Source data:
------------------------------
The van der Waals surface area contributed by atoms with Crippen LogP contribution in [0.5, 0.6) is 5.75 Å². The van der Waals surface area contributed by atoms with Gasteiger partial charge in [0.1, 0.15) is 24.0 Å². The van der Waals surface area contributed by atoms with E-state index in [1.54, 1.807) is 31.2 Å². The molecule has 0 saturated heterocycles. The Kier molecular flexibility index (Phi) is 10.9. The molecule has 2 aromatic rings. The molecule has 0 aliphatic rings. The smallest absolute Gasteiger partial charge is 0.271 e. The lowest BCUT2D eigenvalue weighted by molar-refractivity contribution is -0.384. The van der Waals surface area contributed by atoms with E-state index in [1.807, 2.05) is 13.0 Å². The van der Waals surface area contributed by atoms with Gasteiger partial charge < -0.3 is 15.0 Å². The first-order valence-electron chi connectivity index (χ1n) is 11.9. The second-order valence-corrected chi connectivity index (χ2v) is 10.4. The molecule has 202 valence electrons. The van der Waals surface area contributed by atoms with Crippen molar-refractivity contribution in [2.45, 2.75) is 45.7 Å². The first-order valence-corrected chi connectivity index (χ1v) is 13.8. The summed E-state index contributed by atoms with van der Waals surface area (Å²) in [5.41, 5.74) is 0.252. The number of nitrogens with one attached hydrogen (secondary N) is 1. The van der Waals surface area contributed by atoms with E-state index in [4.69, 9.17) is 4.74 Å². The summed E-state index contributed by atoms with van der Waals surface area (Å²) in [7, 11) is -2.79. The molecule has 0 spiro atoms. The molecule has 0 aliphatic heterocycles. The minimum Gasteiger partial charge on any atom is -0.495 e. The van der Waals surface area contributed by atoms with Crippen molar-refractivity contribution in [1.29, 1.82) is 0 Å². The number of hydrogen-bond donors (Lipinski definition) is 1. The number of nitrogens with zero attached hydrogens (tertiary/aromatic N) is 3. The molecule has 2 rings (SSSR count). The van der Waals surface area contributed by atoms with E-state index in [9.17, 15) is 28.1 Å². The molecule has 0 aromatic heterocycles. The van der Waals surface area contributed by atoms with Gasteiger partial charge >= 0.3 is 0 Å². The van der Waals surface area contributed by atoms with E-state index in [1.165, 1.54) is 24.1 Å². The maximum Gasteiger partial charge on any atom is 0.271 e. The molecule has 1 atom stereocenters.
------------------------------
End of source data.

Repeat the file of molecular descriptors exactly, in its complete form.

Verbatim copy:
The van der Waals surface area contributed by atoms with Crippen LogP contribution in [0.5, 0.6) is 5.75 Å². The van der Waals surface area contributed by atoms with Gasteiger partial charge in [0.1, 0.15) is 24.0 Å². The van der Waals surface area contributed by atoms with E-state index in [1.54, 1.807) is 31.2 Å². The molecule has 0 saturated heterocycles. The Kier molecular flexibility index (Phi) is 10.9. The molecule has 2 aromatic rings. The molecule has 0 aliphatic rings. The smallest absolute Gasteiger partial charge is 0.271 e. The lowest BCUT2D eigenvalue weighted by molar-refractivity contribution is -0.384. The van der Waals surface area contributed by atoms with E-state index in [1.807, 2.05) is 13.0 Å². The van der Waals surface area contributed by atoms with Gasteiger partial charge < -0.3 is 15.0 Å². The first-order valence-electron chi connectivity index (χ1n) is 11.9. The second-order valence-corrected chi connectivity index (χ2v) is 10.4. The molecule has 202 valence electrons. The van der Waals surface area contributed by atoms with Crippen molar-refractivity contribution in [2.45, 2.75) is 45.7 Å². The first-order valence-corrected chi connectivity index (χ1v) is 13.8. The summed E-state index contributed by atoms with van der Waals surface area (Å²) in [5.41, 5.74) is 0.252. The number of nitrogens with one attached hydrogen (secondary N) is 1. The van der Waals surface area contributed by atoms with E-state index in [4.69, 9.17) is 4.74 Å². The summed E-state index contributed by atoms with van der Waals surface area (Å²) in [7, 11) is -2.79. The molecule has 0 spiro atoms. The molecule has 0 aliphatic heterocycles. The minimum Gasteiger partial charge on any atom is -0.495 e. The van der Waals surface area contributed by atoms with Crippen molar-refractivity contribution in [1.29, 1.82) is 0 Å². The number of hydrogen-bond donors (Lipinski definition) is 1. The number of nitrogens with zero attached hydrogens (tertiary/aromatic N) is 3. The molecule has 2 rings (SSSR count). The van der Waals surface area contributed by atoms with E-state index in [9.17, 15) is 28.1 Å². The molecule has 0 aromatic heterocycles. The van der Waals surface area contributed by atoms with Gasteiger partial charge >= 0.3 is 0 Å². The van der Waals surface area contributed by atoms with E-state index in [1.165, 1.54) is 24.1 Å². The maximum Gasteiger partial charge on any atom is 0.271 e. The molecule has 1 atom stereocenters.